Sunday, July 25, 2010

Day Four: Olympia...

We left for Olympia after having a cafe and fresh O.J. down by the water. It was a short jaunt to Olympia and we were all itching to get down to the stadium. The other group in our tour is a bunch of high school kids, who all say they are going to be the neo-Olympian champion. Just as the Olympians of antiquity, one student on our trip, Mike, got over heated in the sweltering summer heat of the Mediterranean. The sun was just as much an adversary today as in the past, many Olympic contenders dropped dead due to heat stroke and Mike felt the long arm of the sun tap him on the shoulder today.

The site was amazing. We started our tour in the gymnasium where the athletes prepared for their events. The area was surrounded by a Stoa, a covered open air building, which allowed the athletes to continue practicing in harsh weather, hot or rainy. The athletes would put olive oil on there naked bodies and practice in the sun. After hours of practice they would be one group of dusty Dorians. After practice they would scrape off the sand and dirt with special bronze implements. Ouch!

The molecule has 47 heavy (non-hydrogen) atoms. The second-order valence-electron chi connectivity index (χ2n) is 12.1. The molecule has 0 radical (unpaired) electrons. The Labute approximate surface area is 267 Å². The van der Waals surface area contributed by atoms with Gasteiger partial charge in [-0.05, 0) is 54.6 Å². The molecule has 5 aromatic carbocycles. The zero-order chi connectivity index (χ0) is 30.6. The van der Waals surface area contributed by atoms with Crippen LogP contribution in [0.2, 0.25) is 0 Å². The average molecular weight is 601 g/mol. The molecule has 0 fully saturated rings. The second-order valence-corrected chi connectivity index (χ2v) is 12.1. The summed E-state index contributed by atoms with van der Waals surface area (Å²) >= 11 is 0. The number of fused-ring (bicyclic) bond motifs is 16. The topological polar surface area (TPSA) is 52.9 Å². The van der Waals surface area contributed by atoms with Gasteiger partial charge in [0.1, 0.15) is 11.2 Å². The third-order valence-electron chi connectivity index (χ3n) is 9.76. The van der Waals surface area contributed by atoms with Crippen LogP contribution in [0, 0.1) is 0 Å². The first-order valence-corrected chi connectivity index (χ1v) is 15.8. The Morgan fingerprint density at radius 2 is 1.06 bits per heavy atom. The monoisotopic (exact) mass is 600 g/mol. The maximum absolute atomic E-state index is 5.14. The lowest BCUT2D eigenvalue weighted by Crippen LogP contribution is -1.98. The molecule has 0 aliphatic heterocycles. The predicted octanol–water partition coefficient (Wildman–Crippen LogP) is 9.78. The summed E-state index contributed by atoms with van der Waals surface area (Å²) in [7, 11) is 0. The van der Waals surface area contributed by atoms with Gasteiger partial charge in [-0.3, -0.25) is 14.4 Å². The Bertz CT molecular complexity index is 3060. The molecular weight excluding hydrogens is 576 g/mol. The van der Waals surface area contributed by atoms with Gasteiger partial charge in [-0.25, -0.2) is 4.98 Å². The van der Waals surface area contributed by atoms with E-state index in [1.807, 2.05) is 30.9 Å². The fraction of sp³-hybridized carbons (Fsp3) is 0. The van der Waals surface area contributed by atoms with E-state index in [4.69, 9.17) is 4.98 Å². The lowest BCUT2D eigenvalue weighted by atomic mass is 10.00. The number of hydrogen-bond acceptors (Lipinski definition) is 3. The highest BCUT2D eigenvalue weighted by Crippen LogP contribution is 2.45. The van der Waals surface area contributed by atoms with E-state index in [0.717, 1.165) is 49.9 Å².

From there we went the pious route. Most of the Olympia compound was the religious zone. There was a stone wall designating the practice area, workshops, and even a hotel for traveling dignitaries. There were temples to Zeus and Hera within these walls, massive structures that were designed to honor the Gods and to humble man. From the ancient area that is used today to light the Olympic torch which starts our modern games to the excavated dwelling from before ancient Greek civilization that Olympia is built upon, the sixth grade team was in awe of it all. Wilson photographed Matera standing on the pedestal of the Zanes making him look like a cheater (which he is not...or is he?) and Becky under the arch entering the stadium of Olympia.

We entered the stadium. This was powerful and one of those textbook moments. Standing above on the slopes of the stadium you could almost hear the cheering fans of hundreds of ancient Olympic games. Thinking of the pains that were endured, the dreams that were dashed, and glory that was earned was humbling. All and all it was a day none of us will soon forget.


  1. Amazing! Amazing! The pictures make it very real. How lucky are we - and our students!! Keep having a great trip.

  2. "Mike felt the long arm of the sun tap him on the shoulder today,"..."dusty Dorians" -- love the alliteration and the imagery, Mr. Wilson.

    This blog is a joy to read. Well done, everyone!

  3. You can thank Mr. Matera for those literary gems.

  4. Matera and "literary gems" in the same sentence? Must be the atmosphere ...